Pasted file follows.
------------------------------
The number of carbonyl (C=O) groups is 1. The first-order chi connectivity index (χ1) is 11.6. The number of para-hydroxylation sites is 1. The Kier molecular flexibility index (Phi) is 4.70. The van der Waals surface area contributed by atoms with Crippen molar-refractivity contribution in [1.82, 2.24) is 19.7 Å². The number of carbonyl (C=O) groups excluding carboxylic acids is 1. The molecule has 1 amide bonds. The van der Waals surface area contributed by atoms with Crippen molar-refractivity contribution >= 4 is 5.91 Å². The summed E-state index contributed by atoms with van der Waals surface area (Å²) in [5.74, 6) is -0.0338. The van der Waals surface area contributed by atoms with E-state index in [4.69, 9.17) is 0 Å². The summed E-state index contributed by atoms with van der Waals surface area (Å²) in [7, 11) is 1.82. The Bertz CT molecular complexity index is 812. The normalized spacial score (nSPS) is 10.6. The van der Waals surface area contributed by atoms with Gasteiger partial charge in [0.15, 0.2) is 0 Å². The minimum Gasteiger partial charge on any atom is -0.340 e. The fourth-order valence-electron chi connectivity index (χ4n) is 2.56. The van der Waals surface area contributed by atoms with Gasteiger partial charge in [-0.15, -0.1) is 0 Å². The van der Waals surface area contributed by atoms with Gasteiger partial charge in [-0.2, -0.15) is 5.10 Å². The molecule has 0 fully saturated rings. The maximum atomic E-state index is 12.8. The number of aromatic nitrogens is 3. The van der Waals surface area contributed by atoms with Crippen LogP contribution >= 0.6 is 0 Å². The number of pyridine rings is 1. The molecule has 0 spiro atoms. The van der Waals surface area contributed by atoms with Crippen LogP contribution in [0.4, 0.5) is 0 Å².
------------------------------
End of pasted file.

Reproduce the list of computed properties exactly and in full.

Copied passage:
The number of carbonyl (C=O) groups is 1. The first-order chi connectivity index (χ1) is 11.6. The number of para-hydroxylation sites is 1. The Kier molecular flexibility index (Phi) is 4.70. The van der Waals surface area contributed by atoms with Crippen molar-refractivity contribution in [1.82, 2.24) is 19.7 Å². The number of carbonyl (C=O) groups excluding carboxylic acids is 1. The molecule has 1 amide bonds. The van der Waals surface area contributed by atoms with Crippen molar-refractivity contribution >= 4 is 5.91 Å². The summed E-state index contributed by atoms with van der Waals surface area (Å²) in [5.74, 6) is -0.0338. The van der Waals surface area contributed by atoms with E-state index in [4.69, 9.17) is 0 Å². The summed E-state index contributed by atoms with van der Waals surface area (Å²) in [7, 11) is 1.82. The Bertz CT molecular complexity index is 812. The normalized spacial score (nSPS) is 10.6. The van der Waals surface area contributed by atoms with Gasteiger partial charge in [0.15, 0.2) is 0 Å². The minimum Gasteiger partial charge on any atom is -0.340 e. The fourth-order valence-electron chi connectivity index (χ4n) is 2.56. The van der Waals surface area contributed by atoms with Gasteiger partial charge in [-0.15, -0.1) is 0 Å². The van der Waals surface area contributed by atoms with Gasteiger partial charge in [-0.2, -0.15) is 5.10 Å². The molecule has 0 fully saturated rings. The maximum atomic E-state index is 12.8. The number of aromatic nitrogens is 3. The van der Waals surface area contributed by atoms with Crippen LogP contribution >= 0.6 is 0 Å². The number of pyridine rings is 1. The molecule has 0 spiro atoms. The van der Waals surface area contributed by atoms with Crippen LogP contribution in [0.4, 0.5) is 0 Å².